Newsroom reorganization report
July 12, 2008, 6:39 pm
Filed under: Journalism, News Industry

Here it is, the moment you’ve all been waiting for.

As I mentioned here, I was one of eight young journalists at The Spokesman-Review, in Spokane, asked to conduct a study to find new ways to structure the newsroom to increase efficiency and productivity. We had 11 days to turn in our report, and we met eight times for as long as six hours a day to come up with a plan.

Our editor-in-chief, Steve Smith, has posted our report on his S-R blog, “News is a Conversation.” Check out the link to his post.

I had asked the group to rethink the newsroom to take into account the realities of our downsized world. I thought a group of young journalists with fewer ties to the past and with their careers ahead of them might generate some ideas that could help drive change discussions in our newsroom.

But it’s important to keep in mind this most important point: This report is NOT a plan. It is a series of ideas and possibilities suggested by one group of journalists after 10 days of intensive study. Because they were asked to look at structure and process, there is not much discussion about content. Obviously, we must deal with content as we move our conversations forward.

Another member of our team, Andrew Zahler, wrote a similar post to mine on his blog.

Here is the LINK TO OUR REPORT. It’s a PDF file.

Here are the main changes:

  1. Restructure the newsroom workflow for most content, shifting deadlines for non-daily stories to noon. Except for breaking news (including City Council meetings, for example) and sports, the newsroom essentially functions like it would if the S-R were an afternoon newspaper. Breaking news and sports would continue to operate on the current deadline structure. This deadline shift would ensure content can be published to the website throughout the afternoon and would encourage better coordination for multimedia and online production. It would also reduce editing bottlenecks at the end of editors’ shifts, and would require more copy editors during the day and reduce the number at night.
  2. Create a universal reporters pool by combining the existing City, Business, Features, Voices (community extras) and 7 (weekly alt tab) desks. This excludes Sports. This allows stories produced by any writer to be used in any section of the newspaper, instead of having reporters assigned to specific sections. It would also increase staff content in the Voices and eliminate duplication of stories across such sections. The desk is led by a local editor and eight assistant local editors. The assistants are in charge of a reporting topic but not of a specific section of the newspaper, and are assigned as follows: breaking news, watchdog, life, culture, money, Washington hyperlocal, Idaho hyperlocal and wire. The sports department remains independent, though sports features can be shared among sections if deemed worthy.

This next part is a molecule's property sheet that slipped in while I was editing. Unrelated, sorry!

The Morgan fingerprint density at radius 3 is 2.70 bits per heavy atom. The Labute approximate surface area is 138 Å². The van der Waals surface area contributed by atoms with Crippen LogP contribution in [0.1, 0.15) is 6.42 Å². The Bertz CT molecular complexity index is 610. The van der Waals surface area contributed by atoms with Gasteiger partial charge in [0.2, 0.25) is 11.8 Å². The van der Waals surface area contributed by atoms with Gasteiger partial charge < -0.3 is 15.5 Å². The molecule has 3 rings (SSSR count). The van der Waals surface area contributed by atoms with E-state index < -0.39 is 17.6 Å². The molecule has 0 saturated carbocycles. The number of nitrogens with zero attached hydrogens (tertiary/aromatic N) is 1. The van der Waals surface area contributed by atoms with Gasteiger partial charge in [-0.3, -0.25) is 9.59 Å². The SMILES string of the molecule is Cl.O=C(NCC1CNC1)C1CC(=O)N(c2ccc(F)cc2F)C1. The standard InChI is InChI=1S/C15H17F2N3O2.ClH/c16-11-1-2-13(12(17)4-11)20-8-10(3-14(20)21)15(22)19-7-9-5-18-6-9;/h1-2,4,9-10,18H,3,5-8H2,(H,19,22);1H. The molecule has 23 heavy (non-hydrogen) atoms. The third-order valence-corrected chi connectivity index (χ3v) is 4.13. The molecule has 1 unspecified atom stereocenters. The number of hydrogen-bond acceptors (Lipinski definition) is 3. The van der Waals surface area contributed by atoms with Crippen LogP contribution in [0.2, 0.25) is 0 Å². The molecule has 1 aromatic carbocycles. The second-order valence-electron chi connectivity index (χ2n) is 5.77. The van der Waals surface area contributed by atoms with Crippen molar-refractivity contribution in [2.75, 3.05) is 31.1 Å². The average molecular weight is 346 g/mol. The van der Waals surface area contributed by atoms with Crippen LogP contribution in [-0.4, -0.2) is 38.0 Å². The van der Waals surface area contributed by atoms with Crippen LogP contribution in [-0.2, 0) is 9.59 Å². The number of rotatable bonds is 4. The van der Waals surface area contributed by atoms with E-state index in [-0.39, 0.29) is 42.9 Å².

3. Create a hybrid universal copy desk, combining the day (features) and night desks. Because of the deadline shift, more copy editors would be required during the day than the night, and shifts would be staggered. Copy editors would read stories before they are published online, upholding the integrity of website. The idea is that the S-R is no longer just a newspaper, but a news organization that produces content to be published on multiple platforms: online, print and radio. The sports copy desk, due to its specialization, is not included in the universal copy desk.
  4. Combining the multimedia and photo departments into a Visuals Department.
  5. Flattening the newsroom hierarchy, as depicted in the organizational chart.

There are further (and more radical) ideas in the “additional suggestions” section of the report, and a few more in the “minority suggestions” section.

Please feel free to comment with your questions and I will try to answer them as best I can. Please keep in mind I am one of eight committee members and cannot speak for the entire group.

And as Steve said in his blog:

Those who merely want to insult the study group by challenging their youth, calling into question their professionalism or calling them names are asked to take their comments elsewhere.


9 Comments so far
Leave a comment

Thanks for sharing this with the world, Nick. One question which doesn’t really have anything to do with the topic at hand.

For me, when I hear some interesting tidbit that might be relevant to the news world (like a newsroom budget cut for example) I might be tempted to post it on my blog. How do you have that conversation with your editor about what you can blog about on your own time? Does your newsroom have a policy on blogging on your own time?

Comment by Kate Martin

My basic rule is: If Steve writes about it on his public blog, it’s fair game. That’s why I felt OK posting this report. It also helps that the S-R started a “transparent newsroom” initiative several years ago. The paper does have a policy on blogging, but it didn’t have the policy when I was hired a little more than a year ago. Since then, I’ve heard there is a blogging policy, but no one is informed of it and I have no clue where to find it (it’s not in the obvious places, such as the employee handbook). Also, I have not gotten any grief about what I write on here, even though my editors know about it, read it and, in some cases, comment on it.

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